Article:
The Chinese automobile maker GWM Haval has spiced up its popular small petrol sports
utility vehicle segment with the addition of a Jolion S, as well as doubling up on the hybrid
models to two.

With the Jolion Premium acting as the entry-level, at $28,490 drive-away, the ‘S’ variant
($36,990), slots in the six-model range between the Ultra and the two hybrids, the lesser
with Lux trim and priced the same as the S. The Jolion Ultra Hybrid ($40,990) tops off the

The new Jolion S, on test here, stands alone from the rest of the model range with a
pepped-up power plant, fresh multi-link rear suspension and various unique black exterior
features for a sportier appearance.

Inside the cabin, only on the ‘S’, is a new layout of buttons directly under the centre dash
infotainment screen, preventing their accidental operation.

Owners benefit from GWM’s seven-year unlimited kilometre warranty and economical
capped price servicing costs for five years.

Setting the Jolion S apart from other models are black 18-inch wheels, black door mirror
caps, black roof rails, black side garnish, and blacked-out lower front and rear bumpers.

Jolians in general, feature a multi-faceted pattern of daytime running lights bookending
LED headlamps and foglights. The grille adds to the shine with sparkling finish and
horizontal accents to create a bold, if flashy, show.

The car’s profile is standard SUV lines with a coupe-like roof curve approaching the C-
pillar. Except having more badges than a Scout jamboree, the rear is as plain as the front
is glitzy.

The general occupant opinion was that heated front seats were some of the most
comfortable in this class of car, while faux leather with contrast stitching and Haval logo
was good enough to give the impression of the luxury of the real thing.

That as maybe, but the lack of angling the driver’s seat base for added comfort and the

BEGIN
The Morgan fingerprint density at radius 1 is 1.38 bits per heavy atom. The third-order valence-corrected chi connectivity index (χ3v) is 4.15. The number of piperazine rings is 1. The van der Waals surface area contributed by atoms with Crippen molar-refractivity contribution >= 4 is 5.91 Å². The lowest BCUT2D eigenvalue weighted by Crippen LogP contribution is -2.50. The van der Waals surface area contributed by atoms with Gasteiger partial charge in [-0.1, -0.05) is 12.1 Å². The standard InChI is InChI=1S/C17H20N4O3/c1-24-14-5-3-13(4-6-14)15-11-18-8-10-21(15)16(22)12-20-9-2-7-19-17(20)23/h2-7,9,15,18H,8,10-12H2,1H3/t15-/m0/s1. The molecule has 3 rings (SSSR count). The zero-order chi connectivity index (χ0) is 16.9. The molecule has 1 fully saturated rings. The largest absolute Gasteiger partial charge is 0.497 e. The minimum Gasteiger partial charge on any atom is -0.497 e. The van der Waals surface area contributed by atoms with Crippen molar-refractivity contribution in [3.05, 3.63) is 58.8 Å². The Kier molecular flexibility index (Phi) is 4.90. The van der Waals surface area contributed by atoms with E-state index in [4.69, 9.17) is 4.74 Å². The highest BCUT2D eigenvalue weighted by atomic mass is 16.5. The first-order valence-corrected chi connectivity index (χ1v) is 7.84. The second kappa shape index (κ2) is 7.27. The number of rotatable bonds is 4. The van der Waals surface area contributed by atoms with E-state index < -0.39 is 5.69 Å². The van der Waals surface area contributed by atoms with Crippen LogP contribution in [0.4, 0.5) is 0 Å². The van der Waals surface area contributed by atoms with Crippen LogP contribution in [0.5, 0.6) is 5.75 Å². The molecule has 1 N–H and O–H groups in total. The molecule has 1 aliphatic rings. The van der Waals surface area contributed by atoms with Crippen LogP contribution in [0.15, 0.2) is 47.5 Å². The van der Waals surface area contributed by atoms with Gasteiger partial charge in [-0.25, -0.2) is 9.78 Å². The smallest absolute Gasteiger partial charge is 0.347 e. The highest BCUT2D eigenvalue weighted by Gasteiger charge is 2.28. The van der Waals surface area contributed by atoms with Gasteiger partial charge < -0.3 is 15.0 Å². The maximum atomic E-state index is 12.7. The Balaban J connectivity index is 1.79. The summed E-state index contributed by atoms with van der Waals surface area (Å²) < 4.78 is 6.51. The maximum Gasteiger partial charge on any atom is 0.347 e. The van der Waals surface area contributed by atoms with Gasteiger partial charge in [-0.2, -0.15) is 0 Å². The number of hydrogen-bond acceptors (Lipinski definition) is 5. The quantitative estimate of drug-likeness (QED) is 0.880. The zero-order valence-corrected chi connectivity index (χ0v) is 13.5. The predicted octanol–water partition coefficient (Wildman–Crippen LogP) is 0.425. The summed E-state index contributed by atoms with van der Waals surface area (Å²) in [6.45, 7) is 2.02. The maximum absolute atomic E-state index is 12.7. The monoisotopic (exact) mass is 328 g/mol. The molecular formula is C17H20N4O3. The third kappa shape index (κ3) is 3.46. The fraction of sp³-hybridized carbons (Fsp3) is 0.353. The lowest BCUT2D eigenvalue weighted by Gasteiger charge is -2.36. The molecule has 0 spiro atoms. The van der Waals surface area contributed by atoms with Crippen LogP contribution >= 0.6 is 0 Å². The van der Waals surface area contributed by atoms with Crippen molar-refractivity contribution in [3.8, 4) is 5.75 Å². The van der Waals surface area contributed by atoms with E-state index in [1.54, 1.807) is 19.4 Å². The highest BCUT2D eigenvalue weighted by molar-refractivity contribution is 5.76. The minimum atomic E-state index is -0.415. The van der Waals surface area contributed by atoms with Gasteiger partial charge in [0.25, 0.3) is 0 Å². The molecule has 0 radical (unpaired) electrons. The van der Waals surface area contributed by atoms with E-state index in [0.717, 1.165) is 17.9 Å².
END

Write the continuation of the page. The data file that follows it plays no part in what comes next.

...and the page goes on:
absence of lumbar support shaved off some of the shine. The leather-clad steering misses
out on reach adjustment. It’s angle only.

Thanks to a long wheelbase the bench-like back seat accommodates three across with
generous legroom. In addition are air vents, USB charge ports behind the centre console,
rear map pockets, bottle holders in the doors, and a fold-down centre armrest with extra cup

Headroom is compromised by the sloping roofline and sunroof, as is the rear view is
restricted by the angled window. Storage is taken care of by a central bin and a pair of cup
holders in two sizes in the centre console, while door pockets can fit bottles.

Boot space checks in at 430 litres (enough to take a couple of big suitcases) and 1133
litres with the 60:40 second row stowed. There’s room only for an under-floor space-saver

A 12.3-inch touchscreen crowns the central dashboard and a 7-inch digital display sits
directly in front of the driver. Topping this off is a head-up windscreen display featuring
digital speedo, speed limits and lane discipline diagram.

Connectivity consists of the 12.3-inch colour multimedia touchscreen linked to Apple
CarPlay or Android Auto. Audio is handled by a six-speaker system, which misses out on a
volume knob or toggle, other than on the steering wheel. The front passenger is left out,
limited only to using the audio menu via the touchscreen.

The Jolion S continues the quirky driver focused camera constantly checking whether he
or she is paying attention to matters at hand. A camera fixed to the A-pillar serves up an
audible ding and the admonishment ‘Hey, don’t stray!’ on the touchscreen on catching
what it thinks is concentration wavering. Chinese checkers? It’s all a bit naff to me.

The Haval Jolion S is powered by an upgraded 1.5-litre turbocharged four-cylinder petrol
engine hitched up to a seven-speed dual clutch automatic transmission driving through the
front wheels.